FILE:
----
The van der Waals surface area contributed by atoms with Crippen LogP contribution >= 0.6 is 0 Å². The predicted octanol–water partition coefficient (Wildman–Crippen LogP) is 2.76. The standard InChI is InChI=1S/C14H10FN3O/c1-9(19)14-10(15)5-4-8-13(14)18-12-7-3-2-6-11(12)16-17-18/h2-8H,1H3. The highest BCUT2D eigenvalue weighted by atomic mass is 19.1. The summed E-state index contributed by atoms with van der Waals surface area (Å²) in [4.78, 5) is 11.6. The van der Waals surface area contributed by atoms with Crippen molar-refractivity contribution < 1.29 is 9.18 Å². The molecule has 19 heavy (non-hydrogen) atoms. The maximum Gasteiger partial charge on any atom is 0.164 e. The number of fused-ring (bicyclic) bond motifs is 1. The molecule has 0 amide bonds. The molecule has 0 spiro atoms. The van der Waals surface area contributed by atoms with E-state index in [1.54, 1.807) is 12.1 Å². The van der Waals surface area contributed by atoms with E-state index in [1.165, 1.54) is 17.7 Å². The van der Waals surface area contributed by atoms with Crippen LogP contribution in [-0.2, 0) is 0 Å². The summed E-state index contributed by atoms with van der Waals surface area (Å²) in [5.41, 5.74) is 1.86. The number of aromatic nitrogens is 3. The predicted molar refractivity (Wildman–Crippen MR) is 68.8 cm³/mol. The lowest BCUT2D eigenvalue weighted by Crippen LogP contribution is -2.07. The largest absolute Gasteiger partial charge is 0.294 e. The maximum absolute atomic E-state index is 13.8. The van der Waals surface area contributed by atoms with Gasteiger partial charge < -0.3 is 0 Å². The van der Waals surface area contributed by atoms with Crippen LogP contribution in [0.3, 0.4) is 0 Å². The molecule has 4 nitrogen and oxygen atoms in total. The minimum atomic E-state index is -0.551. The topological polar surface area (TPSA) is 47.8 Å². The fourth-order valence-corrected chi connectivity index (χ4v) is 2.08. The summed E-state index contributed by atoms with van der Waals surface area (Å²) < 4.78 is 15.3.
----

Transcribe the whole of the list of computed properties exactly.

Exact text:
The van der Waals surface area contributed by atoms with Crippen LogP contribution >= 0.6 is 0 Å². The predicted octanol–water partition coefficient (Wildman–Crippen LogP) is 2.76. The standard InChI is InChI=1S/C14H10FN3O/c1-9(19)14-10(15)5-4-8-13(14)18-12-7-3-2-6-11(12)16-17-18/h2-8H,1H3. The highest BCUT2D eigenvalue weighted by atomic mass is 19.1. The summed E-state index contributed by atoms with van der Waals surface area (Å²) in [4.78, 5) is 11.6. The van der Waals surface area contributed by atoms with Crippen molar-refractivity contribution < 1.29 is 9.18 Å². The molecule has 19 heavy (non-hydrogen) atoms. The maximum Gasteiger partial charge on any atom is 0.164 e. The number of fused-ring (bicyclic) bond motifs is 1. The molecule has 0 amide bonds. The molecule has 0 spiro atoms. The van der Waals surface area contributed by atoms with E-state index in [1.54, 1.807) is 12.1 Å². The van der Waals surface area contributed by atoms with E-state index in [1.165, 1.54) is 17.7 Å². The van der Waals surface area contributed by atoms with Crippen LogP contribution in [-0.2, 0) is 0 Å². The summed E-state index contributed by atoms with van der Waals surface area (Å²) in [5.41, 5.74) is 1.86. The number of aromatic nitrogens is 3. The predicted molar refractivity (Wildman–Crippen MR) is 68.8 cm³/mol. The lowest BCUT2D eigenvalue weighted by Crippen LogP contribution is -2.07. The largest absolute Gasteiger partial charge is 0.294 e. The maximum absolute atomic E-state index is 13.8. The van der Waals surface area contributed by atoms with Gasteiger partial charge < -0.3 is 0 Å². The van der Waals surface area contributed by atoms with Crippen LogP contribution in [0.3, 0.4) is 0 Å². The molecule has 4 nitrogen and oxygen atoms in total. The minimum atomic E-state index is -0.551. The topological polar surface area (TPSA) is 47.8 Å². The fourth-order valence-corrected chi connectivity index (χ4v) is 2.08. The summed E-state index contributed by atoms with van der Waals surface area (Å²) < 4.78 is 15.3.